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Today's Creation Moment

Jul
23
Glass Insects in Space!
Psalm 9:1
"I will praise Thee, O Lord, with my whole heart; I will shew forth all Thy marvelous works."
Brine shrimp and water bears are tiny animals that are able to basically freeze dry into a state of suspended animation and then return to active life. Scientists have learned that they do this by...
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He Breathes with His Feet

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Job 21:22
“Shall any teach God knowledge? seeing he judgeth those that are on high.”

What breathes with its feet, has thousands of jaws but no mouth, has up to fifty arms and an eye on the end of each arm? No, it’s not a new creature for the next Star Wars movie. It’s the starfish.

Arm tip of the Leptasterias polaris starfish, showing tube feet and eyespotWhen God designed the starfish, it almost seems as if He tried to see how differently He could make this creature from all the others. Depending upon the species, the starfish can have from three to fifty arms while there is an eye on the end of each one. The rough skin of the starfish is covered with tiny jaws to keep parasites from attaching themselves to the starfish. Even more amazing is the fact that each of these thousands of jaws works independently of the rest. To get its oxygen, the starfish takes water in through tubes in its feet, each containing a tiny pump and a pipe system linking it to the other feet.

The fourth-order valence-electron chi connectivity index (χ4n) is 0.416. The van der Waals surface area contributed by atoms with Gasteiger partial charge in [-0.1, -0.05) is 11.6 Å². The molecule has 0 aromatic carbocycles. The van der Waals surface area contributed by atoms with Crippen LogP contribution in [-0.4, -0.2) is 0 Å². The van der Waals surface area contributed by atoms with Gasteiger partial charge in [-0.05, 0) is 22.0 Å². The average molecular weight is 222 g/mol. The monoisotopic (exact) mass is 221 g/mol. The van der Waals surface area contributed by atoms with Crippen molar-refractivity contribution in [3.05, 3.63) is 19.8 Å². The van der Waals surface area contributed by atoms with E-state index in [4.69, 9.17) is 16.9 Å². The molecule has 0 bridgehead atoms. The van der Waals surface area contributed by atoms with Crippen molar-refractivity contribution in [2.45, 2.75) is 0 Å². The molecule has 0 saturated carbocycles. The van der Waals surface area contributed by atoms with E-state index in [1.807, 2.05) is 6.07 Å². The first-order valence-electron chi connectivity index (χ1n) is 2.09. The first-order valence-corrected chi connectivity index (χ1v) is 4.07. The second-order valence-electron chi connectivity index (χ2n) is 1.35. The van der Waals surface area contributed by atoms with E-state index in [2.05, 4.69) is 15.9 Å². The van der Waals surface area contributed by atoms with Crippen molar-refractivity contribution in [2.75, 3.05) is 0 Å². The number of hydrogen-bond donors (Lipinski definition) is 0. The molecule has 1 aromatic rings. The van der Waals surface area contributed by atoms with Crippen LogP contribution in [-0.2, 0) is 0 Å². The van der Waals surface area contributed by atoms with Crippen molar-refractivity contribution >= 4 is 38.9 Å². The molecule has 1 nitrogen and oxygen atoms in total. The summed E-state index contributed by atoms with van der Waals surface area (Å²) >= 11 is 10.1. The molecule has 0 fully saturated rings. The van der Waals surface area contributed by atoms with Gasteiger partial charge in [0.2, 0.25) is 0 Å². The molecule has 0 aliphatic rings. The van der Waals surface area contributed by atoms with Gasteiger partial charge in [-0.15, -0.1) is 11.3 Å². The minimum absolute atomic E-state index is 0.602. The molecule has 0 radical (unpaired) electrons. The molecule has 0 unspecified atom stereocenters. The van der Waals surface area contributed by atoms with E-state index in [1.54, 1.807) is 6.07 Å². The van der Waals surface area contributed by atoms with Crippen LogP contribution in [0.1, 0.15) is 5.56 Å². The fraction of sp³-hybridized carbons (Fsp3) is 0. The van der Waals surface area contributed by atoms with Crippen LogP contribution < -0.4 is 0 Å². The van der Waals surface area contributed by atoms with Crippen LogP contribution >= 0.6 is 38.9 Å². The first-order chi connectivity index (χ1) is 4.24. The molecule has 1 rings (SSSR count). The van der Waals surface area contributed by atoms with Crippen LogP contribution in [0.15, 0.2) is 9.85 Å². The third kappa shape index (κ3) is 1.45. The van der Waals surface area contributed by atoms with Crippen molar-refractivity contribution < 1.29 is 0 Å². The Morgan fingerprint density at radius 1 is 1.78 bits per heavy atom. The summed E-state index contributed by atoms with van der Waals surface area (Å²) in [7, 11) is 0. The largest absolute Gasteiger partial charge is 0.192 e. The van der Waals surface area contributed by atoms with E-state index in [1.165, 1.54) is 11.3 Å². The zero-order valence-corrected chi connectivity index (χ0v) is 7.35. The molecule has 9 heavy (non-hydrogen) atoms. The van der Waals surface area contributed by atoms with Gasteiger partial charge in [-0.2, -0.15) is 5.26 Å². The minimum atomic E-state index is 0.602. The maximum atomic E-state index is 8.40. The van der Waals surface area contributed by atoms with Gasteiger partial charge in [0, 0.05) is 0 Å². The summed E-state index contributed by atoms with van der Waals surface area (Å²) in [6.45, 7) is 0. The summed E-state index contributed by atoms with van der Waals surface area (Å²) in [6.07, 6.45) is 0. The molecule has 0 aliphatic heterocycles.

The starfish presents us with the lesson that our Creator did not have to make the creation in any specific way. This is referred to by theologians as “voluntary creation.” If God had chosen to, you and I might be breathing through our feet – although I’m glad we don’t. But the biblical truth of the voluntary creation was one of the crucial ideas that provided the basis for the modern scientific method.

Prayer: 
Dear Lord Jesus Christ, through Whom all things were made, I thank You in wonder and awe at Your creativity, and especially that You made me, and purchased and won me from sin, death and the devil. Amen.
Notes: 
Bob Devine, Uncle Bob’s Animal Stories (Moody Press, Chicago, IL, 1986), pp. 65-70. Photo: Arm tip of the Leptasterias polaris starfish, showing tube feet and eyespot. Courtesy of André-Philippe D. Picard. Licensed under the Creative Commons Attribution-Share Alike 3.0 Unported license.